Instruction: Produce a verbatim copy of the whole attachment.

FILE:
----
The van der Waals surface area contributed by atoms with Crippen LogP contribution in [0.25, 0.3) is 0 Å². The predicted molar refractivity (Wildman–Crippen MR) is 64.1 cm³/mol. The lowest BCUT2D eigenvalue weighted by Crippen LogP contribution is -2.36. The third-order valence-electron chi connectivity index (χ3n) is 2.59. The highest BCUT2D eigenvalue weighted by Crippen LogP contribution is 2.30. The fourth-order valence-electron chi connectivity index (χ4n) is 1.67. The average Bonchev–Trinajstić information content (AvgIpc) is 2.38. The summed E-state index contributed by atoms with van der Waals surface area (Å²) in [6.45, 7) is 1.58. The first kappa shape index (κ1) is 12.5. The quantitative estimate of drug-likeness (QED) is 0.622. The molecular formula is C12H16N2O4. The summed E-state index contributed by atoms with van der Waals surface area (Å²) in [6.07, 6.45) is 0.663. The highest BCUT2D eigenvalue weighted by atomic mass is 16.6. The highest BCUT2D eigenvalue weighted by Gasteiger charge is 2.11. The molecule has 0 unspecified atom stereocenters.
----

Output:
The van der Waals surface area contributed by atoms with Crippen LogP contribution in [0.25, 0.3) is 0 Å². The predicted molar refractivity (Wildman–Crippen MR) is 64.1 cm³/mol. The lowest BCUT2D eigenvalue weighted by Crippen LogP contribution is -2.36. The third-order valence-electron chi connectivity index (χ3n) is 2.59. The highest BCUT2D eigenvalue weighted by Crippen LogP contribution is 2.30. The fourth-order valence-electron chi connectivity index (χ4n) is 1.67. The average Bonchev–Trinajstić information content (AvgIpc) is 2.38. The summed E-state index contributed by atoms with van der Waals surface area (Å²) in [6.45, 7) is 1.58. The first kappa shape index (κ1) is 12.5. The quantitative estimate of drug-likeness (QED) is 0.622. The molecular formula is C12H16N2O4. The summed E-state index contributed by atoms with van der Waals surface area (Å²) in [6.07, 6.45) is 0.663. The highest BCUT2D eigenvalue weighted by atomic mass is 16.6. The highest BCUT2D eigenvalue weighted by Gasteiger charge is 2.11. The molecule has 0 unspecified atom stereocenters.